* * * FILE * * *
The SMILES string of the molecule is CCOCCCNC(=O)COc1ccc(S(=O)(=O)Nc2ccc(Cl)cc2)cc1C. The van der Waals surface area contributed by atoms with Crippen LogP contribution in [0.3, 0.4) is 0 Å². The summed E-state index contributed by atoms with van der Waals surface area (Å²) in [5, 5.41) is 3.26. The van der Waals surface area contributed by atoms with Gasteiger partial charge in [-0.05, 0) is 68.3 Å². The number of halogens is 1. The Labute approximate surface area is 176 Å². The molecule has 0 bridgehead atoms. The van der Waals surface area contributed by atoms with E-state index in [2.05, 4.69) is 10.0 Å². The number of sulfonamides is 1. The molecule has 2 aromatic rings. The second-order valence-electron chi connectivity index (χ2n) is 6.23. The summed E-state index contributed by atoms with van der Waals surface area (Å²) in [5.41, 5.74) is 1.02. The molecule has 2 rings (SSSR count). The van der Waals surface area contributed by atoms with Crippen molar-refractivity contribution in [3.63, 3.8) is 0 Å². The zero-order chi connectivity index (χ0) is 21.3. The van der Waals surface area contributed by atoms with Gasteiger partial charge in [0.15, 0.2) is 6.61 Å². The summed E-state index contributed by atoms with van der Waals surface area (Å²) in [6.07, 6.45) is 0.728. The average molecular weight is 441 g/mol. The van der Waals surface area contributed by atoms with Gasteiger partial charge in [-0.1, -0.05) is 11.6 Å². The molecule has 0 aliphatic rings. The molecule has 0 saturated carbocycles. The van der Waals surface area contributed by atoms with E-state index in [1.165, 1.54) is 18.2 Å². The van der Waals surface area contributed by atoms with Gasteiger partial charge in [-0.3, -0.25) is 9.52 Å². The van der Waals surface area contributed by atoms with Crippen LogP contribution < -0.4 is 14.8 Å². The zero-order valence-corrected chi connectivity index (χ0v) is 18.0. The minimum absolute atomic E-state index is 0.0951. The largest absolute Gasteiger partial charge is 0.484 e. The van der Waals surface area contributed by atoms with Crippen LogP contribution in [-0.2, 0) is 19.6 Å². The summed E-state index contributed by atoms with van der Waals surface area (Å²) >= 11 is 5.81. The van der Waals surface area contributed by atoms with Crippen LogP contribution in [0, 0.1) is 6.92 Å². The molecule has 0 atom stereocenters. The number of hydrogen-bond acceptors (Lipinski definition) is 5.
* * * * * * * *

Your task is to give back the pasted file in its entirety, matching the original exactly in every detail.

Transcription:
The SMILES string of the molecule is CCOCCCNC(=O)COc1ccc(S(=O)(=O)Nc2ccc(Cl)cc2)cc1C. The van der Waals surface area contributed by atoms with Crippen LogP contribution in [0.3, 0.4) is 0 Å². The summed E-state index contributed by atoms with van der Waals surface area (Å²) in [5, 5.41) is 3.26. The van der Waals surface area contributed by atoms with Gasteiger partial charge in [-0.05, 0) is 68.3 Å². The number of halogens is 1. The Labute approximate surface area is 176 Å². The molecule has 0 bridgehead atoms. The van der Waals surface area contributed by atoms with E-state index in [2.05, 4.69) is 10.0 Å². The number of sulfonamides is 1. The molecule has 2 aromatic rings. The second-order valence-electron chi connectivity index (χ2n) is 6.23. The summed E-state index contributed by atoms with van der Waals surface area (Å²) in [5.41, 5.74) is 1.02. The molecule has 2 rings (SSSR count). The van der Waals surface area contributed by atoms with Crippen molar-refractivity contribution in [3.63, 3.8) is 0 Å². The zero-order chi connectivity index (χ0) is 21.3. The van der Waals surface area contributed by atoms with Gasteiger partial charge in [0.15, 0.2) is 6.61 Å². The summed E-state index contributed by atoms with van der Waals surface area (Å²) in [6.07, 6.45) is 0.728. The average molecular weight is 441 g/mol. The van der Waals surface area contributed by atoms with Gasteiger partial charge in [-0.1, -0.05) is 11.6 Å². The molecule has 0 aliphatic rings. The molecule has 0 saturated carbocycles. The van der Waals surface area contributed by atoms with E-state index in [1.165, 1.54) is 18.2 Å². The van der Waals surface area contributed by atoms with Gasteiger partial charge in [-0.3, -0.25) is 9.52 Å². The van der Waals surface area contributed by atoms with Crippen LogP contribution < -0.4 is 14.8 Å². The zero-order valence-corrected chi connectivity index (χ0v) is 18.0. The minimum absolute atomic E-state index is 0.0951. The largest absolute Gasteiger partial charge is 0.484 e. The van der Waals surface area contributed by atoms with Crippen LogP contribution in [-0.2, 0) is 19.6 Å². The summed E-state index contributed by atoms with van der Waals surface area (Å²) >= 11 is 5.81. The van der Waals surface area contributed by atoms with Crippen LogP contribution in [0, 0.1) is 6.92 Å². The molecule has 0 atom stereocenters. The number of hydrogen-bond acceptors (Lipinski definition) is 5.